Physible

BM-GtuP3niZgKfYJx4Tix7iny1BHvPHLG4H

twitter.com/thevisalian:

    Matthew Green (A few thoughts on cryptographic engineering) | What's the matter with PGP? →

    privacyandtechnology:

    From the text:

    "Last Thursday, Yahoo announced their plans to support end-to-end encryption using a fork of Google’s end-to-end email extension. This is a Big Deal. With providers like Google and Yahoo onboard, email encryption is bound to get a big kick in the ass. This is something email badly needs. So great work by Google and Yahoo! Which is why following complaint is going to seem awfully ungrateful. I realize this and I couldn’t feel worse about it. As transparent and user-friendly as the new email extensions are, they’re fundamentally just re-implementations of OpenPGP — and non- legacy-compatible ones, too. The problem with this is that, for all the good PGP has done in the past, it’s a model of email encryption that’s fundamentally broken. It’s time for PGP to die."

    (Source: security.nl)

    — 14 hours ago with 10 notes
    "We will drown in sensors before we ever build a true internet of things" →

    imadeit-davidjanes:

    Stacey Higginbotham. I will note we could go a far way if (1) everyone who tracks data makes it easy to download programmatically, (2) the data is semantically marked.

    As sensors get cheaper, and as we’re better able to gather and aggregate data through middlemen such as IFTTT or platforms from Apple or Google, the number of sensors should increase exponentially. That’s not because we really need five different sensors tracking different aspects of our movement, or five different automotive sensors telling us our miles per gallon. Rather, it’s because there are no standards, no real data marketplaces and no real reason yet for all the companies in these different elements of each ecosystem to work together.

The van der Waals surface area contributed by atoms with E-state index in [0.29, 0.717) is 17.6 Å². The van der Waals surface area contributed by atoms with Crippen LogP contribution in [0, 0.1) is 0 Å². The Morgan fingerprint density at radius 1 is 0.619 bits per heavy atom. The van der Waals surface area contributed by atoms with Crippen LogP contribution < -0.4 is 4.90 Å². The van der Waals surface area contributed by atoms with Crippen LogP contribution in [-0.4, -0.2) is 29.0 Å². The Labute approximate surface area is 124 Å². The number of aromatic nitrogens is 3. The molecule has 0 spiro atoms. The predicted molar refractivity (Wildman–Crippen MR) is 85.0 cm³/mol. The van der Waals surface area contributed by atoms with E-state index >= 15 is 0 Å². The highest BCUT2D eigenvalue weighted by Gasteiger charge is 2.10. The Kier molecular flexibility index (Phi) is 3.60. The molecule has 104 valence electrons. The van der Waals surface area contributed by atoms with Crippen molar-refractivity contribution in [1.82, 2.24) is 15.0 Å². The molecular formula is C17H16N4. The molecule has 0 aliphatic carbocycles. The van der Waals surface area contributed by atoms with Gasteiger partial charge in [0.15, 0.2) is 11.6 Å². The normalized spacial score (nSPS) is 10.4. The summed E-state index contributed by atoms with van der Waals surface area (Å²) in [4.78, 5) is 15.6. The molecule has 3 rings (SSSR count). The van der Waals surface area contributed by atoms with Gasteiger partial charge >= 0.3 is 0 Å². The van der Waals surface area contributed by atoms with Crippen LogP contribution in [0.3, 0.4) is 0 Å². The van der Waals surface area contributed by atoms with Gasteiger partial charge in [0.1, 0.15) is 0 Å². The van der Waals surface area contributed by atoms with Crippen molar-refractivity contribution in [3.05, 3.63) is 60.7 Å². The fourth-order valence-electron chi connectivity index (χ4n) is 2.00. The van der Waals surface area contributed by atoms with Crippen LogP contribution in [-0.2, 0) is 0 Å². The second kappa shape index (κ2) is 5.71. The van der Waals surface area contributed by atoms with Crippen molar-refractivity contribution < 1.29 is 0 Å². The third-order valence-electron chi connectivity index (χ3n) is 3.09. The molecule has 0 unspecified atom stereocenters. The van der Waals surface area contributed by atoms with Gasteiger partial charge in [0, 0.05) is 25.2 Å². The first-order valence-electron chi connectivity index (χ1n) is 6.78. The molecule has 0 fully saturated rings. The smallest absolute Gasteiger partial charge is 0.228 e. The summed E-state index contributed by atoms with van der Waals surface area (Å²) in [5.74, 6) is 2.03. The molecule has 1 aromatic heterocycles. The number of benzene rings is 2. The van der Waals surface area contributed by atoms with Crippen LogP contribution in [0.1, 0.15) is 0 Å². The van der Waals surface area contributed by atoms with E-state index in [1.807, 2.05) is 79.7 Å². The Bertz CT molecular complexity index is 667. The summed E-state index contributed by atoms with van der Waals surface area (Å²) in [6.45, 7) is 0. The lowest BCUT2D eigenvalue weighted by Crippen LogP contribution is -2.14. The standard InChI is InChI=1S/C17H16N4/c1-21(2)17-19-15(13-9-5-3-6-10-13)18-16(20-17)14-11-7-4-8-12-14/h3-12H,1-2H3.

— 3 days ago with 1 note

    Tune in on Wednesday, August 20th to watch John Legend perform LIVE from the Hollywood Bowl, in Los Angeles, California. Catch a new LIVE concert from Live Nation, on Yahoo Live daily, 365 days a year.

    — 1 week ago

    karisfieldnotes:

    coolthingsswd:

    Ode to Apollo 11 and the joy of discovery

    Beautiful

    — 3 weeks ago with 21593 notes
    futurejournalismproject:

Report: US Surveillance Harming Journalism, Law and Society
Human Rights Watch and the American Civil Liberties Union released a report this week outlining the effect the US surveillance state is having on journalism, law and society. In particular, the two groups interviewed “50 journalists covering intelligence, national security, and law enforcement for outlets including the New York Times, the Associated Press, ABC, and NPR.”
Via Human Rights Watch:

[The report] documents how national security journalists and lawyers are adopting elaborate steps or otherwise modifying their practices to keep communications, sources, and other confidential information secure in light of revelations of unprecedented US government surveillance of electronic communications and transactions. The report finds that government surveillance and secrecy are undermining press freedom, the public’s right to information, and the right to counsel, all human rights essential to a healthy democracy…